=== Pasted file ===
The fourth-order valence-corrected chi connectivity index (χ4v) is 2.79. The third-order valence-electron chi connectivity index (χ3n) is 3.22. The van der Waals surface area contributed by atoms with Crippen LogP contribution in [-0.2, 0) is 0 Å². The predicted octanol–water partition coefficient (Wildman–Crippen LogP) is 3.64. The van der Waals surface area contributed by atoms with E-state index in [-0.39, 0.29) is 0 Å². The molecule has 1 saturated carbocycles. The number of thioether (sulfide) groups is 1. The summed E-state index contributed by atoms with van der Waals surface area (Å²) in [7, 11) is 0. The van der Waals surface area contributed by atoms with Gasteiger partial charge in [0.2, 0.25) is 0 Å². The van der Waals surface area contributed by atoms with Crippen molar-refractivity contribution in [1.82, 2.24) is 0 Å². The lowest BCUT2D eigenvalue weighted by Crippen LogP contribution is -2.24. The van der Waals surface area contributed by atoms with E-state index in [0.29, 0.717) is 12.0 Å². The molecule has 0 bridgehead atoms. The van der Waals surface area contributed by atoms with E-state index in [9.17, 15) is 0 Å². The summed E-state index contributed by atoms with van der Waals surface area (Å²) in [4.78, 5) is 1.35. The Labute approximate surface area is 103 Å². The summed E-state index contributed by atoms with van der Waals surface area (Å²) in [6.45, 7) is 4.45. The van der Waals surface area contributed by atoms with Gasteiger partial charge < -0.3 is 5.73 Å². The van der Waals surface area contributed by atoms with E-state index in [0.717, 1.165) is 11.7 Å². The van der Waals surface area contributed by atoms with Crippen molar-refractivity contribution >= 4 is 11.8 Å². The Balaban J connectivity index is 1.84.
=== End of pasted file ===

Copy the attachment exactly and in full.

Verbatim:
The fourth-order valence-corrected chi connectivity index (χ4v) is 2.79. The third-order valence-electron chi connectivity index (χ3n) is 3.22. The van der Waals surface area contributed by atoms with Crippen LogP contribution in [-0.2, 0) is 0 Å². The predicted octanol–water partition coefficient (Wildman–Crippen LogP) is 3.64. The van der Waals surface area contributed by atoms with E-state index in [-0.39, 0.29) is 0 Å². The molecule has 1 saturated carbocycles. The number of thioether (sulfide) groups is 1. The summed E-state index contributed by atoms with van der Waals surface area (Å²) in [7, 11) is 0. The van der Waals surface area contributed by atoms with Gasteiger partial charge in [0.2, 0.25) is 0 Å². The van der Waals surface area contributed by atoms with Crippen molar-refractivity contribution in [1.82, 2.24) is 0 Å². The lowest BCUT2D eigenvalue weighted by Crippen LogP contribution is -2.24. The van der Waals surface area contributed by atoms with E-state index in [0.29, 0.717) is 12.0 Å². The molecule has 0 bridgehead atoms. The van der Waals surface area contributed by atoms with E-state index in [9.17, 15) is 0 Å². The summed E-state index contributed by atoms with van der Waals surface area (Å²) in [4.78, 5) is 1.35. The Labute approximate surface area is 103 Å². The summed E-state index contributed by atoms with van der Waals surface area (Å²) in [6.45, 7) is 4.45. The van der Waals surface area contributed by atoms with Gasteiger partial charge < -0.3 is 5.73 Å². The van der Waals surface area contributed by atoms with E-state index in [0.717, 1.165) is 11.7 Å². The van der Waals surface area contributed by atoms with Crippen molar-refractivity contribution >= 4 is 11.8 Å². The Balaban J connectivity index is 1.84.